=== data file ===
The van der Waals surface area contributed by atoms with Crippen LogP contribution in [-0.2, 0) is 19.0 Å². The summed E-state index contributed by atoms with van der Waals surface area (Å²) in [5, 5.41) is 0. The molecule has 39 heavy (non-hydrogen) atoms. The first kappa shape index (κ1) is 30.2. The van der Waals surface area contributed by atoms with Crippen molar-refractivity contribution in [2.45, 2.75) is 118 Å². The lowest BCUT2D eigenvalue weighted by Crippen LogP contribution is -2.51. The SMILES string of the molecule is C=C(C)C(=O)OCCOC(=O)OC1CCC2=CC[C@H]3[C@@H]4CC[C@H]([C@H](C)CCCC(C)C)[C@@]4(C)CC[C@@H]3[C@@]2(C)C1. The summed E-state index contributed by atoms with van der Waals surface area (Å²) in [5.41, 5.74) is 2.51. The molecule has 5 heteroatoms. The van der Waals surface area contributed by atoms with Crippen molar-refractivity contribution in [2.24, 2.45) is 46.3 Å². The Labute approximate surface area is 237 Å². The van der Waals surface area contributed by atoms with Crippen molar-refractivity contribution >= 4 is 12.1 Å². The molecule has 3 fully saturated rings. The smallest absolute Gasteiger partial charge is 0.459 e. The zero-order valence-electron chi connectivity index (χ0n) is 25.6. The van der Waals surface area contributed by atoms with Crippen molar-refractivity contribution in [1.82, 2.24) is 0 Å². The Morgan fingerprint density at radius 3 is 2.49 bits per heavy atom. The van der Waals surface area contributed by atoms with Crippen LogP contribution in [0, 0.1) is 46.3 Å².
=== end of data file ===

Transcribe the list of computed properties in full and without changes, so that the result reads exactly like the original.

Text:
The van der Waals surface area contributed by atoms with Crippen LogP contribution in [-0.2, 0) is 19.0 Å². The summed E-state index contributed by atoms with van der Waals surface area (Å²) in [5, 5.41) is 0. The molecule has 39 heavy (non-hydrogen) atoms. The first kappa shape index (κ1) is 30.2. The van der Waals surface area contributed by atoms with Crippen molar-refractivity contribution in [2.45, 2.75) is 118 Å². The lowest BCUT2D eigenvalue weighted by Crippen LogP contribution is -2.51. The SMILES string of the molecule is C=C(C)C(=O)OCCOC(=O)OC1CCC2=CC[C@H]3[C@@H]4CC[C@H]([C@H](C)CCCC(C)C)[C@@]4(C)CC[C@@H]3[C@@]2(C)C1. The summed E-state index contributed by atoms with van der Waals surface area (Å²) in [5.41, 5.74) is 2.51. The molecule has 5 heteroatoms. The van der Waals surface area contributed by atoms with Crippen molar-refractivity contribution in [2.24, 2.45) is 46.3 Å². The Labute approximate surface area is 237 Å². The van der Waals surface area contributed by atoms with Crippen molar-refractivity contribution >= 4 is 12.1 Å². The molecule has 3 fully saturated rings. The smallest absolute Gasteiger partial charge is 0.459 e. The zero-order valence-electron chi connectivity index (χ0n) is 25.6. The van der Waals surface area contributed by atoms with Crippen molar-refractivity contribution in [1.82, 2.24) is 0 Å². The Morgan fingerprint density at radius 3 is 2.49 bits per heavy atom. The van der Waals surface area contributed by atoms with Crippen LogP contribution in [0, 0.1) is 46.3 Å².